Get Congress out of setting student loan interest rates
Sunday, June 9, 2013
WASHINGTON — Over the last few weeks, we’ve all probably known a family member, friend or neighbor that has watched a child graduate from high school or college. While it is an exciting time for parents and graduates, it also comes with a whole host of new concerns, the chief among them is affording the next step in a young person’s life.
As your member of Congress, I have the opportunity to meet high school and college students from across the 3rd Congressional District both in Missouri and in our nation’s capital. These young people were very much on my mind prior to a recent vote in Congress because of their concerns about how to afford college and how to manage government loans they receive after they graduate.
The current problem facing these students and their parents is that interest rates on student loans will double in less than a month — the result of a broken process that allows politicians to set interest rates and make paying for college even harder for students and families. Student loan interest rates are slated to increase from 3.4 percent to 6.8 percent on July 1.
With that in mind, I voted in favor of the Smarter Solutions for Students Act that will stop student loan interest rates from doubling by tying them to a market-based rate. This bipartisan solution fixes the student loan process long-term and takes politicians out of the business of setting interest rates. It also protects the program by setting the rates at a level that will allow the programs to be more self funding rather than have the taxpayers keep subsidizing its losses. In fact, it mirrors the market-based plan offered by the president in April.
The bill calculates subsidized and unsubsidized Stafford loans using a formula based on the 10-year Treasury Note plus 2.5 percent. It would also calculate graduate and parent PLUS loans using a formula based on the 10-year Treasury note plus 4.5 percent. Student loan interest rates would reset once a year, allowing rates to move with the free market. This legislation could lead interest rates to drop by as much as two percent for millions of borrowers this summer.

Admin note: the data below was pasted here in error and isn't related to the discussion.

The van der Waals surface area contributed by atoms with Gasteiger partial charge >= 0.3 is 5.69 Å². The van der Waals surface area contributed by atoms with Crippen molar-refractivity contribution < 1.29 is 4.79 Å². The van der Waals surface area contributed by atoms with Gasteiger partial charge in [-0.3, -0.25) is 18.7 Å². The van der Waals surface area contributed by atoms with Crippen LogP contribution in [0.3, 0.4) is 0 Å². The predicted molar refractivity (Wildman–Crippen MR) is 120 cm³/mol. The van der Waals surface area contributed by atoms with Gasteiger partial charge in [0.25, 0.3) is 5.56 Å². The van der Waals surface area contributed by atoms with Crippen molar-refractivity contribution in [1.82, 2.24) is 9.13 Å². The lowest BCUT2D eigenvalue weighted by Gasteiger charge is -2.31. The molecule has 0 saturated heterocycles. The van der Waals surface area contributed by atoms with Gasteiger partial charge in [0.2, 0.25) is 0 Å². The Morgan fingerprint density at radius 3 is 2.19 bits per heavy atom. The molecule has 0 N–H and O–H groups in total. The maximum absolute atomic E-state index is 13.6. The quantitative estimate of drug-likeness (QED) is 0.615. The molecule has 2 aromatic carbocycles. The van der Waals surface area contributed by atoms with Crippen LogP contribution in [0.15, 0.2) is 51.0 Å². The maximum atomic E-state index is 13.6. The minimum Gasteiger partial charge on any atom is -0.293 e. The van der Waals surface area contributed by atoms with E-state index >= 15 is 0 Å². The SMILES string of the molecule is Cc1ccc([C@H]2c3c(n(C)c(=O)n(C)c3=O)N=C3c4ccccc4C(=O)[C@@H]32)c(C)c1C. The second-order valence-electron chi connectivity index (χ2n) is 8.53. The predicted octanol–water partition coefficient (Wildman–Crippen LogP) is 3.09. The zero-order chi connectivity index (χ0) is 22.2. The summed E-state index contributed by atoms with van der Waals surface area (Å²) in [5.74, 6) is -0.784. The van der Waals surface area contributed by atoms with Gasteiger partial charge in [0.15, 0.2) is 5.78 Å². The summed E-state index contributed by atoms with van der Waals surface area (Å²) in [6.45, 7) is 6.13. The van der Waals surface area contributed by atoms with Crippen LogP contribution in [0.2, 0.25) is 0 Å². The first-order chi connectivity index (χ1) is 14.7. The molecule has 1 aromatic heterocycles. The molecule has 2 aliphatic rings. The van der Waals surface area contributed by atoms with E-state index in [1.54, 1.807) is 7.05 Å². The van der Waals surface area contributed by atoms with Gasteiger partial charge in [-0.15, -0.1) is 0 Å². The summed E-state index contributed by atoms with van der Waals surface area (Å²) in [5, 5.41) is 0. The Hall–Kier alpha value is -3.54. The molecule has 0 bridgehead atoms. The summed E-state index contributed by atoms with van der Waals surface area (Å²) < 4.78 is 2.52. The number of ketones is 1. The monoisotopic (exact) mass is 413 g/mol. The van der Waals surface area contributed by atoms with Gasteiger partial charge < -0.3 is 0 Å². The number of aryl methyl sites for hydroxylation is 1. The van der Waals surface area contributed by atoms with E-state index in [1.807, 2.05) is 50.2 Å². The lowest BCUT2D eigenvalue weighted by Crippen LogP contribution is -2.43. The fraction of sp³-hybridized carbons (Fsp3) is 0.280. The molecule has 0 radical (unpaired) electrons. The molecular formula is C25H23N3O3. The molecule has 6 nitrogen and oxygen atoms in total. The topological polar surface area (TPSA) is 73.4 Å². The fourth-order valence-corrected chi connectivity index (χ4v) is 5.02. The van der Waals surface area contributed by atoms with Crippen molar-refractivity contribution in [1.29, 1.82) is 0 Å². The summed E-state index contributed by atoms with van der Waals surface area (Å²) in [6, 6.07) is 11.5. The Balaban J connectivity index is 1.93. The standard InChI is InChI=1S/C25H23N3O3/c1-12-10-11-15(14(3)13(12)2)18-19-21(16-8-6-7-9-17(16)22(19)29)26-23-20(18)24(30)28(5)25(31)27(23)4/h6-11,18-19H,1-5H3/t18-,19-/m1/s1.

Both the House and the president agree that a permanent, market-based system is needed to strengthen and protect the student loan program. This bill gives American students and taxpayers the responsible solution they deserve.
The legislation now awaits Senate action and I am hopeful they will act quickly so we can help our students and their parents. With the current state of the economy, our students and post-graduates need certainty of their student loan interest rates.
Getting Congress out of the business of setting student loan interest rates and instead letting the free market set them will, in my opinion, strengthen federal student loan programs and serve the best interests of both borrowers and taxpayers.
U.S. Rep. Blaine Luetkemeyer, R-Mo., represents the 3rd District, which includes Jefferson City. His local office call be reached at 573-635-7232.
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